Zoe Weil is a blogger for Psychology Today (PT), and twice a month we share her blog posts here. Enjoy!
We humans have a penchant for either/or choices. Whether in politics (red vs. blue, capitalist vs. socialist), religion (heaven vs. hell, Christianity vs. Islam, etc.), or framed in the media (jobs vs. the environment, Left vs. Right), we often choose our camp and take a side.
But either/or thinking isn’t usually helpful if our goal is to increase our knowledge, build understanding, collaborate with others, solve problems, and create a more peaceful world. Dichotomous thinking tends to hinder conversation and the exploration of creative possibilities. Side-taking often constrains the search for what is actually true and leads us to dig in our heels and shore up evidence for our side, rather than remain open to a variety of perspectives and find deeper and more nuanced perspectives.
So why did I title this post as an either/or? Because knowing our penchant for side-taking, I thought it would be more likely to generate readers. Yes, my title is clickbait; I actually think the question is silly.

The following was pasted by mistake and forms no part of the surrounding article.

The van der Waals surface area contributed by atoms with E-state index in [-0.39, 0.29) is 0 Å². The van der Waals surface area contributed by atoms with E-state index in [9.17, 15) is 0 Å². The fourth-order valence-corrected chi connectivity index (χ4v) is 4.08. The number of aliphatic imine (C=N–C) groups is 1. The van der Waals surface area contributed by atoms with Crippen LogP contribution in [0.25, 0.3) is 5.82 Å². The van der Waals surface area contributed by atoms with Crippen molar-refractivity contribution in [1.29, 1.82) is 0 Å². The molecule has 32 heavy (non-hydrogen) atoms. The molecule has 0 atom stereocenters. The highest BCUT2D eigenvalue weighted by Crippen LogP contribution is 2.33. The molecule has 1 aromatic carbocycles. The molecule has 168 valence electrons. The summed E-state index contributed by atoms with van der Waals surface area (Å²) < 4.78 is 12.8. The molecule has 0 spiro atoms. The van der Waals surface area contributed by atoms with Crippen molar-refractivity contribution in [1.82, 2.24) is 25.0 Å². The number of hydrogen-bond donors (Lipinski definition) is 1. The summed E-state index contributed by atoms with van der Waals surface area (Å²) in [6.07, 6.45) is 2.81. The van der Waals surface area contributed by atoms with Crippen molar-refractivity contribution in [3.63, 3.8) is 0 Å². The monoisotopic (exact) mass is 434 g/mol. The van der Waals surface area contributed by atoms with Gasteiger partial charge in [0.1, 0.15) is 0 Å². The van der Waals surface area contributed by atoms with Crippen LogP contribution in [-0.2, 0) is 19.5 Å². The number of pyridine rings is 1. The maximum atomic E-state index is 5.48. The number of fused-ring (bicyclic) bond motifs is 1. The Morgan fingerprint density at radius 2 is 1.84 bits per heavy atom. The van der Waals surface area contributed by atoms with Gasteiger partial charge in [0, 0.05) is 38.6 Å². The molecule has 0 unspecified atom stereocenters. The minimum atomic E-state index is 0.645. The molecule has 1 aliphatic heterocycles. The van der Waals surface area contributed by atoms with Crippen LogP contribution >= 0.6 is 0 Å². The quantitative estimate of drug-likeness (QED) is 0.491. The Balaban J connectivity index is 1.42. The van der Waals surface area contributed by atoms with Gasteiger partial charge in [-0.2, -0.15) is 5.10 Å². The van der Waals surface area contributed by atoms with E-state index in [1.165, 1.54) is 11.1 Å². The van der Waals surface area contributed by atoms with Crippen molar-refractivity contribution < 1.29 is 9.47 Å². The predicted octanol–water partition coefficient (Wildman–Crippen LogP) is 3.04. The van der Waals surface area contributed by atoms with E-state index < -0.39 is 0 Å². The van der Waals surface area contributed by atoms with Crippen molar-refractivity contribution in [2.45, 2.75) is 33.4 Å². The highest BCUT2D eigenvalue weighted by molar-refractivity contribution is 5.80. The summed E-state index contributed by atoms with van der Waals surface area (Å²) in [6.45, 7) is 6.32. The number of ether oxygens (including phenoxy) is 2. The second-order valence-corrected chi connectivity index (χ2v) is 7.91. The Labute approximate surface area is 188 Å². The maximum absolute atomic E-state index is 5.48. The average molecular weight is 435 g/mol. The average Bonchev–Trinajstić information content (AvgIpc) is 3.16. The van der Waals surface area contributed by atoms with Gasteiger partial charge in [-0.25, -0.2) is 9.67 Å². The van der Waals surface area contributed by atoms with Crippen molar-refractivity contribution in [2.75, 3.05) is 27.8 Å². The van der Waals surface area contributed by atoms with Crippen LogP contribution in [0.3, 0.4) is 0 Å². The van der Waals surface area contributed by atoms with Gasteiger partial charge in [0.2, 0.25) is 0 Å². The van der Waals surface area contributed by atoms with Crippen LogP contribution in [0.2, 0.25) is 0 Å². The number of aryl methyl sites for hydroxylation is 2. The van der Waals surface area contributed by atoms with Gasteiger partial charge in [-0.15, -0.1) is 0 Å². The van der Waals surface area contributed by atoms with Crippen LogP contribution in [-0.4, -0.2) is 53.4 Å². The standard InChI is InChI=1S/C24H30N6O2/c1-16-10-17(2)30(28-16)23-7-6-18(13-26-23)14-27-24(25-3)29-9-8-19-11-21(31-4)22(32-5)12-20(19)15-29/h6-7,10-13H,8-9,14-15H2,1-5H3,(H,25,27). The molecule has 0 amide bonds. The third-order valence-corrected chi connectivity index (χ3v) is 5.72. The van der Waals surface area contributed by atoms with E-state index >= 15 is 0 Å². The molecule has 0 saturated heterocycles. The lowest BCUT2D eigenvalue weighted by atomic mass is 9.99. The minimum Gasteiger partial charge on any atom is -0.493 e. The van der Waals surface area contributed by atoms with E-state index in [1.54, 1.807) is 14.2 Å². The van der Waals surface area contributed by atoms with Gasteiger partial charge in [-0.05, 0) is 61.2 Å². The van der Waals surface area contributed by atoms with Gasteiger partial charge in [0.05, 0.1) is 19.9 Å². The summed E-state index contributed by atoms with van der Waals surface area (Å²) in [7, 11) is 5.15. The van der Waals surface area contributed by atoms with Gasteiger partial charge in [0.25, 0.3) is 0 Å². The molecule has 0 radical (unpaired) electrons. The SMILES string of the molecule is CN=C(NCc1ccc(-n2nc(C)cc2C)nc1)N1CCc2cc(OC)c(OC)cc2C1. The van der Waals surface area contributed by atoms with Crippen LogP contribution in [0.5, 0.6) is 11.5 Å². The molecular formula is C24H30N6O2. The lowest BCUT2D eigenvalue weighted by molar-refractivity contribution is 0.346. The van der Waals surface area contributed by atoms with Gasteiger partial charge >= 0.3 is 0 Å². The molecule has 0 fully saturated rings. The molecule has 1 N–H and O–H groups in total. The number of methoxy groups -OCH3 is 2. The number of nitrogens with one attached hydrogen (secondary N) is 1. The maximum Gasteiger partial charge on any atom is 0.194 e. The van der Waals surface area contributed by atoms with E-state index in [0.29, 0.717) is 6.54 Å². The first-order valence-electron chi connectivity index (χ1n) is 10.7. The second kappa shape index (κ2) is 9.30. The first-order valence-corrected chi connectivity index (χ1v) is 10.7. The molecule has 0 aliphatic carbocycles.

And yet, the reason the title may attract readers is because so many people have a strong opinion on this question. Some argue that humans are inherently aggressive, violent, and competitive, cooperating only for personal gain, while others believe that humans are inherently compassionate, peaceful, and loving, acting aggressively and violently only in unnatural circumstances or when they are afraid.
Isn’t it more reasonable to perceive humans as capable of horrific cruelty and violence as well as astonishing altruism and peaceful collaboration (and everything in between), and to notice that the great majority of the time we get along pretty well, while remaining imperfectly kind, unintentionally inconsiderate, self-serving and helpful in near-equal measure?